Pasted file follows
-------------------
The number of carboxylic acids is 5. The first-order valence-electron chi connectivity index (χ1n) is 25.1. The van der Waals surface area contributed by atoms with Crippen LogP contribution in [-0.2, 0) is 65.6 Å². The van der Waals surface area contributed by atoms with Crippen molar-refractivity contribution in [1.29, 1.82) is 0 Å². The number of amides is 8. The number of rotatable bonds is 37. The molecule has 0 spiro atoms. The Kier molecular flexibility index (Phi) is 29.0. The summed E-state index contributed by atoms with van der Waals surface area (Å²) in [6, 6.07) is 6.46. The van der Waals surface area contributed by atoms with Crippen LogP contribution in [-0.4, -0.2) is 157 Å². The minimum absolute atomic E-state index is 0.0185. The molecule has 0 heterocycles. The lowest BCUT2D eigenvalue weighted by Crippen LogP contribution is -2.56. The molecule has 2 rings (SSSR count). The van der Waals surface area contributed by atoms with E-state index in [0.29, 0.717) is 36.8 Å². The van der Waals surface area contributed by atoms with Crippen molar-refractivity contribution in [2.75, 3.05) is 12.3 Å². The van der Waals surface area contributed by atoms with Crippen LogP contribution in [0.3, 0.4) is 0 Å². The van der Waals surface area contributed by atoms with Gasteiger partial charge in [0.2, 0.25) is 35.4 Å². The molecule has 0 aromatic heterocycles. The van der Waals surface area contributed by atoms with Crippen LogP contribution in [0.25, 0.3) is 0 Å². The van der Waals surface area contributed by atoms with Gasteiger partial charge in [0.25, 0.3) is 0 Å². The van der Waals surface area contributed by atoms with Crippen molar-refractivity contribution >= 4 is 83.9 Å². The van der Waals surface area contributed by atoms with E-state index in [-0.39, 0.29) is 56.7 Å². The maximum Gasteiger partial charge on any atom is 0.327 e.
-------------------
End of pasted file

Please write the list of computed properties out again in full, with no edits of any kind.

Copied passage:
The number of carboxylic acids is 5. The first-order valence-electron chi connectivity index (χ1n) is 25.1. The van der Waals surface area contributed by atoms with Crippen LogP contribution in [-0.2, 0) is 65.6 Å². The van der Waals surface area contributed by atoms with Crippen molar-refractivity contribution in [1.29, 1.82) is 0 Å². The number of amides is 8. The number of rotatable bonds is 37. The molecule has 0 spiro atoms. The Kier molecular flexibility index (Phi) is 29.0. The summed E-state index contributed by atoms with van der Waals surface area (Å²) in [6, 6.07) is 6.46. The van der Waals surface area contributed by atoms with Crippen LogP contribution in [-0.4, -0.2) is 157 Å². The minimum absolute atomic E-state index is 0.0185. The molecule has 0 heterocycles. The lowest BCUT2D eigenvalue weighted by Crippen LogP contribution is -2.56. The molecule has 2 rings (SSSR count). The van der Waals surface area contributed by atoms with E-state index in [0.29, 0.717) is 36.8 Å². The van der Waals surface area contributed by atoms with Crippen molar-refractivity contribution in [2.75, 3.05) is 12.3 Å². The van der Waals surface area contributed by atoms with Crippen LogP contribution in [0.3, 0.4) is 0 Å². The van der Waals surface area contributed by atoms with Gasteiger partial charge in [0.2, 0.25) is 35.4 Å². The molecule has 0 aromatic heterocycles. The van der Waals surface area contributed by atoms with Crippen LogP contribution in [0.25, 0.3) is 0 Å². The van der Waals surface area contributed by atoms with Gasteiger partial charge in [0.25, 0.3) is 0 Å². The van der Waals surface area contributed by atoms with Crippen molar-refractivity contribution >= 4 is 83.9 Å². The van der Waals surface area contributed by atoms with E-state index in [-0.39, 0.29) is 56.7 Å². The maximum Gasteiger partial charge on any atom is 0.327 e.